The only place where navigation was a challenge was on the stretch from Spangmik to Chushul, on the route from Pangong Tso to Tso Moriri. There were no boards or people on this stretch and we had to take our chances following the trails left behind by vehicles that had traversed the route before. If you don’t find something like that to guide you, navigating through these less-used routes can be challenging. Here again, you can avoid getting lost by simply asking a taxi going down the route to act as your lead car. The local drivers know the terrain very well and will guide you to where you need to go better than any GPS possibly could.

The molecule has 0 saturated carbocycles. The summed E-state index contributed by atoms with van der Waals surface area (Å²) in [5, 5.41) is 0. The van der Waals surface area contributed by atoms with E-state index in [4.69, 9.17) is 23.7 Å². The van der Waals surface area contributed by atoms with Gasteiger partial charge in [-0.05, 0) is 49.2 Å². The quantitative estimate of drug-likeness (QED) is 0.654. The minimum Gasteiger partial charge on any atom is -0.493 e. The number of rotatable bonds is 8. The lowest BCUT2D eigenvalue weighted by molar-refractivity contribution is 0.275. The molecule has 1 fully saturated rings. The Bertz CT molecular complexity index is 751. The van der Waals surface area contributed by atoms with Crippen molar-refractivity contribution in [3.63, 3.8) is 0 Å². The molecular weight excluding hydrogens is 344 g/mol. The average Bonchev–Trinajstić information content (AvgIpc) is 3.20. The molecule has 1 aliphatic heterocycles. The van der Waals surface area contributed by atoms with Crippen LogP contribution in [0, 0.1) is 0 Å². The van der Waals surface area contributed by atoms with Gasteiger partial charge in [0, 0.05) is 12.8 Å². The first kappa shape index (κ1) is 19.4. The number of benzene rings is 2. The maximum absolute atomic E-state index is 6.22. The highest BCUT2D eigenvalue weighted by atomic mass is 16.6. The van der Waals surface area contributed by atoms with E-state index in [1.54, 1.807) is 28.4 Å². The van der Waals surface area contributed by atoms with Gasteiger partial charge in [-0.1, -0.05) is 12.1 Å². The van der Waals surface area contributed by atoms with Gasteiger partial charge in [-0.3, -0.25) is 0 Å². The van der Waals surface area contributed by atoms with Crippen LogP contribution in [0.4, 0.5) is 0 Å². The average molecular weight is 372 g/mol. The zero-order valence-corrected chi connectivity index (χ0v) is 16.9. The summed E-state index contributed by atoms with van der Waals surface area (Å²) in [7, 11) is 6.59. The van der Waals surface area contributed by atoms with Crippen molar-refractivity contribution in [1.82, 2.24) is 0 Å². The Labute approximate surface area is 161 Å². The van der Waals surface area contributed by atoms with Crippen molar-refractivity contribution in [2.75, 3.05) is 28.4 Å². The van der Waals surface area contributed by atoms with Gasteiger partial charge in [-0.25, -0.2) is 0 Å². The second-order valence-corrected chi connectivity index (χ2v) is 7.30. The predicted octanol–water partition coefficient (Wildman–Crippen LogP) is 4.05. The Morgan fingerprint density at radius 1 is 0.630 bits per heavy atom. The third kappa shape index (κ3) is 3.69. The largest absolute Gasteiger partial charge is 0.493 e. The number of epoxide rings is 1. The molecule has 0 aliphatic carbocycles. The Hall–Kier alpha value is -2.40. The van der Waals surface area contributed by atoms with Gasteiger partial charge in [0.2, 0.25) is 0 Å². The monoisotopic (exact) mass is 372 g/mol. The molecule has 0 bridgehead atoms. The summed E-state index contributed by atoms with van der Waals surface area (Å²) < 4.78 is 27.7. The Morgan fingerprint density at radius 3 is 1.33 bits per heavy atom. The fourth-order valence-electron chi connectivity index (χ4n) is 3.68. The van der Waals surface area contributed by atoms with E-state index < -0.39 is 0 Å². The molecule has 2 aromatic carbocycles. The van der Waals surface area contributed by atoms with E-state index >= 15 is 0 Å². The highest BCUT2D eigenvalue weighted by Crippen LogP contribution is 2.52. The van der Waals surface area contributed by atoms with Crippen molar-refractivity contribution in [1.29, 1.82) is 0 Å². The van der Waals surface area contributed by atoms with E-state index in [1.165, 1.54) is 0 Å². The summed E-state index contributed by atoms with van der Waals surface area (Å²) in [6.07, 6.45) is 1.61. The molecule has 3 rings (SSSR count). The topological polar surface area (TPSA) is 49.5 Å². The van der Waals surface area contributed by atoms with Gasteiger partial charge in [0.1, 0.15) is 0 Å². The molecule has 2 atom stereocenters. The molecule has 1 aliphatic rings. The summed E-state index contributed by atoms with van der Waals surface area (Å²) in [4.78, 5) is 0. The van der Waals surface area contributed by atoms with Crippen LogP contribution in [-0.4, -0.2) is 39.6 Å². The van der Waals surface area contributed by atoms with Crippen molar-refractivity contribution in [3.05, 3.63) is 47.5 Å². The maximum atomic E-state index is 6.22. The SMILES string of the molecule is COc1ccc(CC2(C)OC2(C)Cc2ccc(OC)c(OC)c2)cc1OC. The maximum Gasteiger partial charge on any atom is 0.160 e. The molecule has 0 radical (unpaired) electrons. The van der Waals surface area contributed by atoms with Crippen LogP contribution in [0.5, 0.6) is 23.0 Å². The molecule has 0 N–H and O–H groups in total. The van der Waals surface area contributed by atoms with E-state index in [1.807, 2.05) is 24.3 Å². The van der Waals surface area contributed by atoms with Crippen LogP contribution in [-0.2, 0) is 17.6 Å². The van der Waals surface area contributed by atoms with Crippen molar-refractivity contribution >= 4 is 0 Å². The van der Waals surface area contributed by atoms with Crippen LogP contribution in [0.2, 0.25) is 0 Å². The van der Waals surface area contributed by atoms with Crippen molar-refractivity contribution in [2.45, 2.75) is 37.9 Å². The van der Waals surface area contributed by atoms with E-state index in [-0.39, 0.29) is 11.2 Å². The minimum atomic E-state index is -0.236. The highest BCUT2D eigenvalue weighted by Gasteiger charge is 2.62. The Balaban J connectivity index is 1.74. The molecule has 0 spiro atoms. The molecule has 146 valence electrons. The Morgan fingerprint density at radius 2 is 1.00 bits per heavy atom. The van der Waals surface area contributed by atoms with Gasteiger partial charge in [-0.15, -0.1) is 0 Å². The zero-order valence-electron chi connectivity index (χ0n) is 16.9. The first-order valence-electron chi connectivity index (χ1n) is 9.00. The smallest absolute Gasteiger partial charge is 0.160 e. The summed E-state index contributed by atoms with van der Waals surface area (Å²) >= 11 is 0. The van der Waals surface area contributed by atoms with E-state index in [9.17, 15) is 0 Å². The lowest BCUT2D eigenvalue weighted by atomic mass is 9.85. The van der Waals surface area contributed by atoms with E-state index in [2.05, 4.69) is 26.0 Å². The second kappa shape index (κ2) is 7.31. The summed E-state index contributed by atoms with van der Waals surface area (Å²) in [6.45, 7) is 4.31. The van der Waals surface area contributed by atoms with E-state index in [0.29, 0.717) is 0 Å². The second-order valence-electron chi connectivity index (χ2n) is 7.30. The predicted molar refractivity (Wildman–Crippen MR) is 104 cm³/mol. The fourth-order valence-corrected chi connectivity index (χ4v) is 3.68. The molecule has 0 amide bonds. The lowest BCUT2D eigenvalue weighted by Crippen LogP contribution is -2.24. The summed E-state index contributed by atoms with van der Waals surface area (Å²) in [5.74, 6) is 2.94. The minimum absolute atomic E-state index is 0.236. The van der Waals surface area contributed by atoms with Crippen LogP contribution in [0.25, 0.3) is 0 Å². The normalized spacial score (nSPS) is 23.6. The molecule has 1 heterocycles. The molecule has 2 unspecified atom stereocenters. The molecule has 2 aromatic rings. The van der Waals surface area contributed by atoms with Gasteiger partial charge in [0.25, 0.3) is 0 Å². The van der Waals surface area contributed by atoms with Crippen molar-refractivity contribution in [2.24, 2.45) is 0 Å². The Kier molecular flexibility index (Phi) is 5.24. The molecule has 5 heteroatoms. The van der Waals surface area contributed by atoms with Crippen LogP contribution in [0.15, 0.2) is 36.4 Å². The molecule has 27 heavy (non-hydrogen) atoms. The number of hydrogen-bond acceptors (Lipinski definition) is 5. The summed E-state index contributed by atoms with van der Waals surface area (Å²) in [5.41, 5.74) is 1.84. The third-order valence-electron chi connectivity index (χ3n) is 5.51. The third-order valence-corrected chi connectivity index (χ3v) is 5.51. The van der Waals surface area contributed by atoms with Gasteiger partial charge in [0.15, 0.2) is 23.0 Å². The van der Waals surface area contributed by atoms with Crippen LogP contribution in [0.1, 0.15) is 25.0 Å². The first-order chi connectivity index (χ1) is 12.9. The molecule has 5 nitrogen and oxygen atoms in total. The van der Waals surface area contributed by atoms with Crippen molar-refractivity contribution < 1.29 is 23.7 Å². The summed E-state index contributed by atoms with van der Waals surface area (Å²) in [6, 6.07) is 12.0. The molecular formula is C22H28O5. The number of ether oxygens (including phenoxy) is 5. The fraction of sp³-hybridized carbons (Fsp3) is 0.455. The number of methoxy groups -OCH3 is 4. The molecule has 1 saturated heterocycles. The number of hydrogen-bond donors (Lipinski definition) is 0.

To put it in one word – unpredictable. Given that you are constantly changing altitude and that the surrounding terrain and environment also changes from place to place, you are likely to experience a wide range of weather conditions as you journey through Ladakh. I was there in early June and I rode in every possible kind of weather, sometimes within the same day. A ride that started out sunny and warm transformed into one through snowfall within a distance of 40-odd kilometres. I’d expected Nubra to be particularly cold but it turned out to be almost beach-like. The only way to approach this is to expect the worst and then be happy if the weather turns out to be more favourable. But, you can be assured that you will run into foul weather somewhere or the other.